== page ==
Now, this is very different than "homework", which if you are a student, you may know this
word, "homework". "Homework" is the work you get at school to do at your house, and then
the next day you bring this to school, and your teacher marks it. Okay? So, for example:
"Our teacher gave us too much homework."
A lot of students say this. Homework is very good, though, right?
It's good to get as much practice as possible. So, you want homework,
it's a good idea.
Okay, the next expression: "Make yourself at home."
This is a very, very important expression
for when you have people who come to your house to visit. Okay? So, imagine you came
to my house, what would I say when you come in?
"Oh, make yourself at home. Can I get you something to drink?"
It means I want you to be comfortable at my home, so please feel comfortable here. Okay?
"Make yourself at home. Please, have a seat. Make yourself at home."
It's an expression we use all the time, very, very often whenever we want to tell
someone: "Welcome to our home. Please feel comfortable." Okay?
Okay, the next expression, a lot of students don't know, but this is a very important expression
for when you go to a restaurant.
Okay? So this is a very important restaurant expression:
"on the house". "It's on the house."
Okay? This is a very good meaning. It's very positive.
It means something at a restaurant is free. Okay? So you don't have to pay for it. So,
for example, maybe drinks are on the house. That means drinks are free at this restaurant.
Some restaurants have, you know, maybe salad on the house. A lot of Japanese restaurants
have soup on the house. Okay? Meaning: You don't have to pay for that; it comes for free
with your meal. Or sometimes maybe the bartender or the server or the cook, they really like
you, so maybe they want to, you know, be nice to you, so they might give you free food.
In that case, it's also "on the house".
Okay, our next word is also about restaurants: "house specialty".
When we talk about a house specialty, it means the meal or the type of food a restaurant is famous for.
It's the dish the restaurant makes the best. Okay? So, for example:
"Pizza is their house specialty."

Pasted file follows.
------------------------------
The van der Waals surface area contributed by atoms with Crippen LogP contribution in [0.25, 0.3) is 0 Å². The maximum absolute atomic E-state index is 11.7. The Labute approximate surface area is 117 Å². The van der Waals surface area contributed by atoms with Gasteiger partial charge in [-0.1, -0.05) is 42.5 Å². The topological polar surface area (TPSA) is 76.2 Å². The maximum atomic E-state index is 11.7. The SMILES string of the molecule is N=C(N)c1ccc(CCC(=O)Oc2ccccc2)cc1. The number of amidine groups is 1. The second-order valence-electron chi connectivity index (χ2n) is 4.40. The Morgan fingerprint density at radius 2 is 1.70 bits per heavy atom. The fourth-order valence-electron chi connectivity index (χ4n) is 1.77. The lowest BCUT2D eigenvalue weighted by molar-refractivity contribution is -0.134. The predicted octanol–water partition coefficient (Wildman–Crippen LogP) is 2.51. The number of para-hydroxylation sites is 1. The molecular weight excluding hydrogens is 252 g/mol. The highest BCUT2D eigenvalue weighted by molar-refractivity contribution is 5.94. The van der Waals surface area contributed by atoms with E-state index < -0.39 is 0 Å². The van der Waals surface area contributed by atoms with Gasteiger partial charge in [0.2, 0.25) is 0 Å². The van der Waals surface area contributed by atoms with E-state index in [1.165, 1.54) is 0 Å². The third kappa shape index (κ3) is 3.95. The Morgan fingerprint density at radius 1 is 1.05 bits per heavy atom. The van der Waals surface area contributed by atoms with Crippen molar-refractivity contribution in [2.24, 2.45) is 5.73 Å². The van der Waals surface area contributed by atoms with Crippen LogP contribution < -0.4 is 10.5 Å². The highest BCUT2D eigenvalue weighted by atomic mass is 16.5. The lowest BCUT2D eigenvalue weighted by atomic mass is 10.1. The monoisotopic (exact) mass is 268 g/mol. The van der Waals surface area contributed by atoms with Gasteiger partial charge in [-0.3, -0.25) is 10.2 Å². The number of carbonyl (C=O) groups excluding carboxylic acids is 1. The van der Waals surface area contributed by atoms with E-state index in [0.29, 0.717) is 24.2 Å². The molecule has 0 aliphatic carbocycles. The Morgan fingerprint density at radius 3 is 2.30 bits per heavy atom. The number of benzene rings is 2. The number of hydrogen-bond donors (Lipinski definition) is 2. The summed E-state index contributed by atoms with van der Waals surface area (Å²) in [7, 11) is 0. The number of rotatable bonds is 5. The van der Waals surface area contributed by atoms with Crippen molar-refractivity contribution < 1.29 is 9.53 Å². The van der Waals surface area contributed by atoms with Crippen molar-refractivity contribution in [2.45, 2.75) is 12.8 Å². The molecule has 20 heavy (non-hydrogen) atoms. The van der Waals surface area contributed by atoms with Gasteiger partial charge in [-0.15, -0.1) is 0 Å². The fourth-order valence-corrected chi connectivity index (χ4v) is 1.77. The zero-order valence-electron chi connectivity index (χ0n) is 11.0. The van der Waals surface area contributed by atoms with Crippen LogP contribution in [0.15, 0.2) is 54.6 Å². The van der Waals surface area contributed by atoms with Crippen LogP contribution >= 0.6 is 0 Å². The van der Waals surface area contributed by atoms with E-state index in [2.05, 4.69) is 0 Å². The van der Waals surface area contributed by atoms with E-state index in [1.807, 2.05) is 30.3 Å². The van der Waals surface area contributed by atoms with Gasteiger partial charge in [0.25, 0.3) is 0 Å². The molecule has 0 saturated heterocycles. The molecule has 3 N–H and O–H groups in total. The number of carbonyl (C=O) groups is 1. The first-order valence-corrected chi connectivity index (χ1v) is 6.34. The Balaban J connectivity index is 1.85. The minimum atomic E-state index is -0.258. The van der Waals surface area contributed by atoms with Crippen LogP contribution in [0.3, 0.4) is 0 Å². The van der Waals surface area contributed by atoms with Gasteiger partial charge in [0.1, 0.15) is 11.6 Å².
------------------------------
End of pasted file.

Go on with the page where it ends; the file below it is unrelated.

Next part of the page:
This means that pizza is the meal that they make the best. If you come to this restaurant,
you should have the pizza because it's their house speciality, it means it's the best thing
they make. Okay? So, again, all of these are very common expressions we use in our everyday lives.
Now, let's look at a couple more expressions.
Okay, so I'm going to teach you four more expressions. The first one is: "house wine".
So, this is a good word if you like going to restaurants or bars, and you like to drink
wine. The house wine is usually the cheaper wine at a restaurant. Okay? So, if you don't
want to spend a lot of money at a restaurant and you want something that is kind of recommended
by the restaurant, you can ask for the house wine. Now, wine usually comes in red or white,
so they might ask you a question like this:
"Would you like the house red?"
meaning the house's red wine, so the... The red wine that isn't that expensive.
"Or would you like the house white?"
Okay? And so, they're talking about wine.
Another expression that you might hear is "house music".
All right? For those of you who love to go party, who love to go clubbing,
who like going out on Friday nights, you might
hear house music. So, "house music" is a type of dance music that is very, very popular
at clubs. Okay? So, for example:
"The club plays house and hip hop music." Okay? So these
are the types of music they play. So, "house" is a genre of music that's good for dancing.
Okay, our next word: "fullhouse". Here's an example, and then I'll tell you what it means.
"It's a fullhouse. There are no more tickets for the play." Okay? So, "fullhouse" has to
do with the word "full", meaning there's many people in a place. We use this mainly when
we talk about theatre and plays. Okay? So, if you ever go to New York and you want to
watch a play, maybe there's no tickets because it's a fullhouse, meaning it's full. There's
so many people watching this play. Okay? So, a fullhouse means a place has many people,
so there's... Every ticket has been bought for a play.
Finally, the last word, very common, we like to talk about "house parties".
A "house party" is a party that somebody has at their house. Okay?
We can also use it for when
we talk about parties at people's apartments, or condos, or anywhere somebody lives. So,
a house party is when you go to a party at a person's home. Okay? So, for example:
-"What are you doing tonight?" -"I'm going to a house party tonight."
It means you're not going to a party at a club, you're not going to a party at Chuck E. Cheese; you're going to
a house party. Okay? So you're going to someone's home, and there's probably going to be music,
and drinking. Okay? So that's usually what we mean by a "house party".
All right, so I hope you have learned a lot today about the differences between "house" and "home",
and all of the great expressions that we have in English that use these two words.
I invite you to come check out our website at www.engvid.com.
There, you can actually do a quiz to make sure you actually understand these words,
and you can practice using them there. Okay?
So, until next time, I hope you've enjoyed everything,
and I will see you later.
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English Vocabulary & Expressions with HOUSE and HOME

662 Folder Collection
Chris published on May 30, 2016